Laura Isabel Corral de la Pena (an exchange student from Mexico who lived with us): Sylvie Malenfant I am just reading about aunt Helene!! I really don't know what to say. Your mother was a wonderful woman!! For the time I stayed at your home, she gave so much love. Siempre la llevo en mi corazón, me hubiera gustado volver a verla, pero tuve la dicha de platicar con ella através del chat. Mis condolencias y mi cariño para ti Jeanne y tu hermano.
Sylvie: Gracias Laura! It was such a pleasure having you live with us so many years ago. It was great to connect with you on Facebook and it made mom happy to see pictures of you and your family and to hear your comments as I read them to her. And your family was so generous in wel-coming Jeanne into your home for the summer after the school year spent with us. But that is the wonder of student exchanges...learning about other cultures but, especially, making connections with people and families far away from your home country. Please be reassured that mom was at peace as she left this world, her corazon full of love and light. She did not suffer or linger for days...she died at home with Jeanne and me by her side as she had wanted. xox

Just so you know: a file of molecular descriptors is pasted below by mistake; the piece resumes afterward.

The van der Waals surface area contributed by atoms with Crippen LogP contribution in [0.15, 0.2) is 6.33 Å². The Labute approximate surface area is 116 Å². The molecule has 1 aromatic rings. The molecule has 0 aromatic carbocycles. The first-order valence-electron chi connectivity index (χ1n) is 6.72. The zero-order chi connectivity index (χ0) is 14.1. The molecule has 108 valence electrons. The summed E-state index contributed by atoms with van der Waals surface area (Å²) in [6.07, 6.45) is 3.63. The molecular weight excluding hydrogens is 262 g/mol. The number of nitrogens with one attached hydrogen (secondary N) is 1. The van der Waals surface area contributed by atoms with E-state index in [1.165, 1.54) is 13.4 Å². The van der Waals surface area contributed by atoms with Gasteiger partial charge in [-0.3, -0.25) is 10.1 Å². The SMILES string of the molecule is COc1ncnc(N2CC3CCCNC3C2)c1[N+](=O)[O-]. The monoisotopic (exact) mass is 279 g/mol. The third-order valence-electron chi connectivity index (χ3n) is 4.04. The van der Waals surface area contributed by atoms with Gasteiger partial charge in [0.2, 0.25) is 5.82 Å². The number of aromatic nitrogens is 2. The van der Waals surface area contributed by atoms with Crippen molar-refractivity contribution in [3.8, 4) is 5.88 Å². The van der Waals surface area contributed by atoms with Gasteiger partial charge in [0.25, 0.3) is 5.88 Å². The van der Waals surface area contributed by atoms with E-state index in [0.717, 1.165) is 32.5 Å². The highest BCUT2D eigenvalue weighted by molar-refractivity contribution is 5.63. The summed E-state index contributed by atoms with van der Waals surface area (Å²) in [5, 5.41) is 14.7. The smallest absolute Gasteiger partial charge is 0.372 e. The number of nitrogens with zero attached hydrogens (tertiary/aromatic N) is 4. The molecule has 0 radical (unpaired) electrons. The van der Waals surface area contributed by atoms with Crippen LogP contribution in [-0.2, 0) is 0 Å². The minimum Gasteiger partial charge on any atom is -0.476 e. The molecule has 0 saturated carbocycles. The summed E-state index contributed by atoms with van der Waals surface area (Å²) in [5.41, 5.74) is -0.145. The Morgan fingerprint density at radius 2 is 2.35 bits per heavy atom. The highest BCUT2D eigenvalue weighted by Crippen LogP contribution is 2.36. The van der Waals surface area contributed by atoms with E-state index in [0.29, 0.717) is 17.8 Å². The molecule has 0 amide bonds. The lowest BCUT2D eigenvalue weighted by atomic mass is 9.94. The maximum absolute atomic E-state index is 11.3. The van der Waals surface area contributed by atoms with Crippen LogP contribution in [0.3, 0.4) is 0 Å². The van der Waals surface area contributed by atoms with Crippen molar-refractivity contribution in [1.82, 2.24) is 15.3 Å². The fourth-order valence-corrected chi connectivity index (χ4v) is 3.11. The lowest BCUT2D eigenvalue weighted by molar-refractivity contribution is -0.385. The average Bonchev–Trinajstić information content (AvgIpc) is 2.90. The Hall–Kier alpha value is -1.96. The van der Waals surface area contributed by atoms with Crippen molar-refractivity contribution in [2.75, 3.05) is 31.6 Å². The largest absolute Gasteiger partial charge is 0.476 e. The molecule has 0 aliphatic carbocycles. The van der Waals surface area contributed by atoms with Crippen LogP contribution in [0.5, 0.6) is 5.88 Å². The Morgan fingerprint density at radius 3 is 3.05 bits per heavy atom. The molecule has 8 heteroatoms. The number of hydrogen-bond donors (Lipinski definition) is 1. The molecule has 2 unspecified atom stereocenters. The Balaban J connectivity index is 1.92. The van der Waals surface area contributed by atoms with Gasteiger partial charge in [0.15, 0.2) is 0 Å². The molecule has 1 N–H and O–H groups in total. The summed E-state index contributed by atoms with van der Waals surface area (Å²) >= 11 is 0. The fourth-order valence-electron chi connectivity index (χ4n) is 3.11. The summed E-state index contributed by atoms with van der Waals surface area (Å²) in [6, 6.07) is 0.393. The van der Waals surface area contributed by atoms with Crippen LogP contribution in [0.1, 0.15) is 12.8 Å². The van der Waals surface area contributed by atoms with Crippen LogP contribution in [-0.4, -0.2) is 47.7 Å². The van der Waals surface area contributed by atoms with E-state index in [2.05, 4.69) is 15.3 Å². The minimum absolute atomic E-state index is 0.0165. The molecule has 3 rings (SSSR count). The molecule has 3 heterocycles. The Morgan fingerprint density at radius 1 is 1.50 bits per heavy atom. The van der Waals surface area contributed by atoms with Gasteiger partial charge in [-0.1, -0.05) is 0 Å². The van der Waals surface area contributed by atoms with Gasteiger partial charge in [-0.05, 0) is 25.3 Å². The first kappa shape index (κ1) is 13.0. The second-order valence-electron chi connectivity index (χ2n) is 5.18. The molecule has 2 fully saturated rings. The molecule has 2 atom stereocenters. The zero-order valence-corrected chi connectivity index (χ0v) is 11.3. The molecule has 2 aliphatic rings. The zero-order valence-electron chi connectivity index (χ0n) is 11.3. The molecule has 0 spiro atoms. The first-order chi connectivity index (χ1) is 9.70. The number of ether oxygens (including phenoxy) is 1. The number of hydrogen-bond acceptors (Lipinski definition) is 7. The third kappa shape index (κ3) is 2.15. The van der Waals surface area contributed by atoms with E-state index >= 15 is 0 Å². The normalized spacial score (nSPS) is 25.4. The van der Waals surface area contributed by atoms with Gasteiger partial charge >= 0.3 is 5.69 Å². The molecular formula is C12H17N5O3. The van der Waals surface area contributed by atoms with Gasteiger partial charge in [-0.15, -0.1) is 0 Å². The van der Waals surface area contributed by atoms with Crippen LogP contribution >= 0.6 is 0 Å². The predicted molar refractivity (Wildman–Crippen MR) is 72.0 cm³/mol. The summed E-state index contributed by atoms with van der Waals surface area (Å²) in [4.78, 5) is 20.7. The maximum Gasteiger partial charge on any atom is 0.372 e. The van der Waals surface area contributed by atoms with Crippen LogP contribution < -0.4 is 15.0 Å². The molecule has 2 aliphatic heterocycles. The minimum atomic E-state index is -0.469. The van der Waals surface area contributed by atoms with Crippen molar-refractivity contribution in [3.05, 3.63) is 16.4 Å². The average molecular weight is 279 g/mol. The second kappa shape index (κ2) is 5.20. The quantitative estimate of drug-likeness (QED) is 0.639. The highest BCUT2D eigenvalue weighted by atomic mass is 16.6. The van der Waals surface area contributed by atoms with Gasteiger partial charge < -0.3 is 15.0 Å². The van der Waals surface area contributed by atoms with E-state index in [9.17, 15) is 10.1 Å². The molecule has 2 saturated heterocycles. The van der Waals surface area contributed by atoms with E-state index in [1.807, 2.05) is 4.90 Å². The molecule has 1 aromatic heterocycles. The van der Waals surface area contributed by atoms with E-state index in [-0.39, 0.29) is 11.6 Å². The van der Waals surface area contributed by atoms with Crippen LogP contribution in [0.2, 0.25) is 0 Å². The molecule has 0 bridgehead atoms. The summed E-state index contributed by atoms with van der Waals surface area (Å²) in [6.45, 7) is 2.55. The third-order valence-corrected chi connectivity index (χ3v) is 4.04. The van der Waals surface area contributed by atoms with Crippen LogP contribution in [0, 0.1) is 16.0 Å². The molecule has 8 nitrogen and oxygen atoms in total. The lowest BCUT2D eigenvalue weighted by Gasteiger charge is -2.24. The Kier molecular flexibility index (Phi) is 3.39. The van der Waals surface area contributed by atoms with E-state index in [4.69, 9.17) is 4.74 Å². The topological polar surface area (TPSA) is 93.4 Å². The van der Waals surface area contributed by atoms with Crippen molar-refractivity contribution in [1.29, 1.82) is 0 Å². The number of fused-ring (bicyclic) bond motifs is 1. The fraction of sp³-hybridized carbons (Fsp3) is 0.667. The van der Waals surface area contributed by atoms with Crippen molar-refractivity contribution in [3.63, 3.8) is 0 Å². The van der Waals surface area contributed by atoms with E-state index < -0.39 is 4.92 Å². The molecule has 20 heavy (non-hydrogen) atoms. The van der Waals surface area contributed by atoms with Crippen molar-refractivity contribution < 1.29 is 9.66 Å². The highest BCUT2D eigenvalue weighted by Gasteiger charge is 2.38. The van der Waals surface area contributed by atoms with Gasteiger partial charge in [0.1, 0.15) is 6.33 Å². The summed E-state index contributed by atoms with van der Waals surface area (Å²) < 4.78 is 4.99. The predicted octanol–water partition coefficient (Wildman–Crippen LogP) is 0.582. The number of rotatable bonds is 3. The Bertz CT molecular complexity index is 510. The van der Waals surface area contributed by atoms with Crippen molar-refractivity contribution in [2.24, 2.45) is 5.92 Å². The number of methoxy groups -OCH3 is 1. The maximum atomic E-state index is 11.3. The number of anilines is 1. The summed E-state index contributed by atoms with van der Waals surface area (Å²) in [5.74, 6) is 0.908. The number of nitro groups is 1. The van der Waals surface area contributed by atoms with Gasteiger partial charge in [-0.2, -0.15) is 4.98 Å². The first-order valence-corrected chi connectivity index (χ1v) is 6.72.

Ken Chartrand: Very well written❤️❤️. My sincere sympathies to you and your family Sylvie. Your mom was an amazing woman who was loved by many people.
Judy Besner: The most amazing teacher and person ever, rip